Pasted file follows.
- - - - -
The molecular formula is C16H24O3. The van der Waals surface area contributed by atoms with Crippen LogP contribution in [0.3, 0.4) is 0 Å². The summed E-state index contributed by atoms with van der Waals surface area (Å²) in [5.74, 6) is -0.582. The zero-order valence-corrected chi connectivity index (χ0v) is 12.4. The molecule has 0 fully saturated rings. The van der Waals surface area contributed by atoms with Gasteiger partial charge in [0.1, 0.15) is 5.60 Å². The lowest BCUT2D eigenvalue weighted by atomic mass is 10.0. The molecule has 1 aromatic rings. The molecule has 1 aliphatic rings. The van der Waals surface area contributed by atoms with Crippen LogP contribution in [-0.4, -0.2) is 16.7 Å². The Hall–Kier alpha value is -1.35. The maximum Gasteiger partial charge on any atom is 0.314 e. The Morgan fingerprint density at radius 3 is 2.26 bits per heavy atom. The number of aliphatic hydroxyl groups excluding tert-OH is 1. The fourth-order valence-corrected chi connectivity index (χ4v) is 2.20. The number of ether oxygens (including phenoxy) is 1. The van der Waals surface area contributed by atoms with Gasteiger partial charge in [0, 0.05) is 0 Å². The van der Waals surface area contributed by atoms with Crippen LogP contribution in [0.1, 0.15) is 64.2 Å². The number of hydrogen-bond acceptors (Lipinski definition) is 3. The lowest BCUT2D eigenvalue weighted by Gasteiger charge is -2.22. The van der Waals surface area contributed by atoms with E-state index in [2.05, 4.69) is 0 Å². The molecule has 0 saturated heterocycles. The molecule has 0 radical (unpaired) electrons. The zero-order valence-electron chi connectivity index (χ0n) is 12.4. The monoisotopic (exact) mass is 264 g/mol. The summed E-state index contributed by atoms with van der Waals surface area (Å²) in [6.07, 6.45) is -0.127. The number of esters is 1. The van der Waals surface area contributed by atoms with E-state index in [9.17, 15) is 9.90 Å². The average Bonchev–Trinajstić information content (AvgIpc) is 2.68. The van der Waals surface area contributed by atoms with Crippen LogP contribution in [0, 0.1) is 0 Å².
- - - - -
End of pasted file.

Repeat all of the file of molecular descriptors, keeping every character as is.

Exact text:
The molecular formula is C16H24O3. The van der Waals surface area contributed by atoms with Crippen LogP contribution in [0.3, 0.4) is 0 Å². The summed E-state index contributed by atoms with van der Waals surface area (Å²) in [5.74, 6) is -0.582. The zero-order valence-corrected chi connectivity index (χ0v) is 12.4. The molecule has 0 fully saturated rings. The van der Waals surface area contributed by atoms with Gasteiger partial charge in [0.1, 0.15) is 5.60 Å². The lowest BCUT2D eigenvalue weighted by atomic mass is 10.0. The molecule has 1 aromatic rings. The molecule has 1 aliphatic rings. The van der Waals surface area contributed by atoms with Crippen LogP contribution in [-0.4, -0.2) is 16.7 Å². The Hall–Kier alpha value is -1.35. The maximum Gasteiger partial charge on any atom is 0.314 e. The Morgan fingerprint density at radius 3 is 2.26 bits per heavy atom. The number of aliphatic hydroxyl groups excluding tert-OH is 1. The fourth-order valence-corrected chi connectivity index (χ4v) is 2.20. The number of ether oxygens (including phenoxy) is 1. The van der Waals surface area contributed by atoms with Gasteiger partial charge in [0, 0.05) is 0 Å². The van der Waals surface area contributed by atoms with Crippen LogP contribution in [0.1, 0.15) is 64.2 Å². The number of hydrogen-bond acceptors (Lipinski definition) is 3. The lowest BCUT2D eigenvalue weighted by Gasteiger charge is -2.22. The van der Waals surface area contributed by atoms with E-state index in [2.05, 4.69) is 0 Å². The molecule has 0 saturated heterocycles. The molecule has 0 radical (unpaired) electrons. The zero-order valence-electron chi connectivity index (χ0n) is 12.4. The monoisotopic (exact) mass is 264 g/mol. The summed E-state index contributed by atoms with van der Waals surface area (Å²) in [6.07, 6.45) is -0.127. The number of esters is 1. The van der Waals surface area contributed by atoms with E-state index in [9.17, 15) is 9.90 Å². The average Bonchev–Trinajstić information content (AvgIpc) is 2.68. The van der Waals surface area contributed by atoms with Crippen LogP contribution in [0, 0.1) is 0 Å².